Why? Because the Moses leadership style was inclusive. He was training people to share the message of G-d, to share the beauty of Torah and Mitzvos with the community. His humility shined in the same place as his greatness. He was a great general but a humble general. The way he saw things “If you would have my talents you would do a better job in my position”.

The message is it’s not about me. Rabbi Shais Taub says it like this “Humility doesn’t mean you think less of yourself, it just means you think of yourself less”

So the better question to ask is, can these qualities be separated?

If you want to have leadership you need humility. If you want to be humble you need to recognize your leadership qualities.

When a leader losses their humility they will fail, when we lose sight that it’s not all about us the downward spiral begins.

So ask yourself Am I a leader? Where can I be a leader? What examples of humility I seen in other leaders?

Have a good Shabbos,

Rabbi Kushi Schusterman

Ready for Passover? Need More Info? www.HarfordJewish.com/Passover  

Enjoy these posts? Sign up to our weekly e-mail by visiting www.HarfordJewish.com/Subscribe 

 

Bills, Bumps and Me

Life is not always simple. We all know that sometimes in life there are complexities or bumps in the road that we need to work with in order to understand or to overcome them.

Sometimes these bumps feel like a roller coaster and seem to take our focus and our energy. But we need to keep re-focusing.

The bumps do not need to become our story and they should not cloud our mission. The bumps are not who we are. It's essential that we don't allow ourselves to identify ourselves with those times of drama. It's essential that we don’t let the bumps define us.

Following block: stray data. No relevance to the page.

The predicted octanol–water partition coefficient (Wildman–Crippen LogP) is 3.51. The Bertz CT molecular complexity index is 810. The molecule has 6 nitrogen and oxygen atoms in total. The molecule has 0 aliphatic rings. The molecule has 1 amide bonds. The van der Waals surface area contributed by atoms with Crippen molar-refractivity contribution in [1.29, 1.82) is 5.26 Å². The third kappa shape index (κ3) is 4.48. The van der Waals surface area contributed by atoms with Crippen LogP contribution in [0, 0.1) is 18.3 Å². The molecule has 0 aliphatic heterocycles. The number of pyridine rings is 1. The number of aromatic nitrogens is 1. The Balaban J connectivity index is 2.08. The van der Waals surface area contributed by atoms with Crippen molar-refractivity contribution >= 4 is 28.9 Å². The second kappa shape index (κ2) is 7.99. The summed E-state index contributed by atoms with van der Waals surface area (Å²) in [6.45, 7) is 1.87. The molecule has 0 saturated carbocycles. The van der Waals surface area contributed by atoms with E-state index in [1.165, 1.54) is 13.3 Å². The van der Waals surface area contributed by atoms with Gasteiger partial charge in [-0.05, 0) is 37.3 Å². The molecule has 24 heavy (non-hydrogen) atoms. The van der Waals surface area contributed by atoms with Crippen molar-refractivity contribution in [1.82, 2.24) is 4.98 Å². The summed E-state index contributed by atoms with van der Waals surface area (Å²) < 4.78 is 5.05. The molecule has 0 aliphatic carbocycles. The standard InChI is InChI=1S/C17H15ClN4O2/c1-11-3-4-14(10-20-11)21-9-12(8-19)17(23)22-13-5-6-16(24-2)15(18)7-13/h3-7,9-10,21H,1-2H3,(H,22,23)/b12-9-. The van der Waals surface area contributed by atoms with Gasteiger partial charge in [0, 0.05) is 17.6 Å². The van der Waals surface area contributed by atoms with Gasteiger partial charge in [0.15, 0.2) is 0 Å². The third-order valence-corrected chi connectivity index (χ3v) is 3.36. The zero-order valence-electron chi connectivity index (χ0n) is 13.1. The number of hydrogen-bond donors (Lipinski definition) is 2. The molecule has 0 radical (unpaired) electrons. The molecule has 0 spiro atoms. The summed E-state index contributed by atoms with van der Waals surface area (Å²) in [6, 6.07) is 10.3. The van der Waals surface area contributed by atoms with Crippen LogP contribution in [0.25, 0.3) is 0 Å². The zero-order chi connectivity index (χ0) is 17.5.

Over the past few weeks we have been reading in the Torah portions about building the Mishkan (Tabernacle), a home for G-d, the Torah makes it clear that we need to focus on what is important. We each have our part to contribute. We are all part of one people. We don't always realize that our committed participation is necessary for the good of the whole. When the Mishkan was erected and everything was in its place, then the whole became greater than the sum of its parts. Then each part was valued as part of the whole.

When we are building a home for G-d, it's important that we don't get side-tracked by life's bumps. We need to focus on the good and keep building. Our sense of purpose helps us to look at life optimistically, knowing that we are part of G-d's greater Plan.

When we wake up in the morning let us remember to say our mantra “I offer thanks to You, living and eternal King, for You have mercifully restored my soul within me; Your faithfulness is great.” G-d, you gave me back my soul in order for me to continue doing the good that I am here to do. That’s my life.

Yes, we all have bills and bumps. Nevertheless, the real me, my real story is that I work in the construction business, building a home for G-d. We are in good company, among our people, gathering for a holy purpose.

Happy Building……Have a good Shabbos,

Rabbi Kushi Schusterman